This is a lot of work combined into one picture.  The damaged panel from the picture above was replicated and installed.  The longer, existing panel, was stripped down to bare wood. Damaged pieces replicated and replaced.  In order to fill the hole in the floor where the bookcase was, the existing floor boards needed to be removed in a staggered pattern and replaced filling the gap.  Once sanded and stained, it will look like this never happened.

 

Meet my Mother-in-law.  This is Chris.  She claims that she actually "likes" to strip paint off of old woodwork.  Normally, I wouldn't believe such a thing, but give this lady a heat gun and a box of scraping tools, and you just can't get rid of her!  She is my secret weapon.  No, she is not for hire, she's mine folks, all mine!

 

  

It starts off looking like a bad day in 1977 and just gets worse.  The bottom coat of paint is the kryptonite of paints, it's Milk Paint.  They should coat military vehicles with this stuff. Nothing kills it.  After the heat gun, the old paint is so dry it basically turns to powder when sanded.

 

 

Okay, here it is! The sanded hallway.  I can't begin to express how much work it took to get it to this stage.  We could probably just leave it like this and be happy, because it looks beautiful just being done!  Now it is ready to seal/prime and begin the faux process on all this wood.  But this is when the room starts to look nice, so while there is a lot more work ahead, it won't be as dusty and nasty.  Yippee!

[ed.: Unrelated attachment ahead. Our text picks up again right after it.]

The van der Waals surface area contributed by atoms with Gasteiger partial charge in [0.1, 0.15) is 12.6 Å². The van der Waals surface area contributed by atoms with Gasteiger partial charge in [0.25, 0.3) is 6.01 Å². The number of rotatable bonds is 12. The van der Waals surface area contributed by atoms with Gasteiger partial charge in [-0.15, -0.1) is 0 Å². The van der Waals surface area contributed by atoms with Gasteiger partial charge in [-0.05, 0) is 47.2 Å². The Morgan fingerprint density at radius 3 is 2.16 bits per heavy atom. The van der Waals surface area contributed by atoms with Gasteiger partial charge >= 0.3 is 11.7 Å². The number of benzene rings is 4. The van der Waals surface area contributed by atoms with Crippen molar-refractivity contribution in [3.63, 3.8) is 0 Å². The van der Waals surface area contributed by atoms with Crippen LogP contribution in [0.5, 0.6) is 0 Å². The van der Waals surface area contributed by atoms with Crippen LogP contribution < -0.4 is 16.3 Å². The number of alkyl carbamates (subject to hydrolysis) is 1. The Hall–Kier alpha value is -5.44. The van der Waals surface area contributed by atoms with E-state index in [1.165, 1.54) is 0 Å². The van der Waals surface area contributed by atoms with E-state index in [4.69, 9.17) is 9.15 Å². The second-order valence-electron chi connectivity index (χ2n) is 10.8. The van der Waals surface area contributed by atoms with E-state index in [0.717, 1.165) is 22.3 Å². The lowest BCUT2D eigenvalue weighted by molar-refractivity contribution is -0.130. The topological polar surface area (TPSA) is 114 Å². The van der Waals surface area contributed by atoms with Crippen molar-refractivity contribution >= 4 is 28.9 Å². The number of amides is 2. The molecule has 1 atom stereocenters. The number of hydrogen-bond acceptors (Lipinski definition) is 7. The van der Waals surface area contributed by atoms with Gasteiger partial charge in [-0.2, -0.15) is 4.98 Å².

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The Fireplace

The Reception Hall fireplace is one of the prettiest fireplaces in the house.  While being a fully functional wood burning fireplace, it has some serious cosmetic issues that date back to when the house was built.

 

  In the 1890's Fireplaces came in kit form and were then assembled in the house by the builders, after the Masons completed the chimney and firebox.  It is quite a mystery to us why this fireplace was built completely out of alignment.  While the fireplace in the Parlor which is almost identical, was built perfectly.  The lines in the picture above illustrate how the upper half and the lower half of the fireplace are out of alignment by 3/4 of an inch.  It definitely was not designed to look this way.  The second mystery is the rather ugly brick work on the sides of the firebox opening.  My theory is that the Mason's did not build this firebox to the proper specifications.  Rather than removing the botched masonry work, (which would have been fairly difficult w/out power equipment) the Builder decided to make do with the materials on site.  While it's a charming story, I would rather have the more attractive fireplace the way it was intended. So begins another project...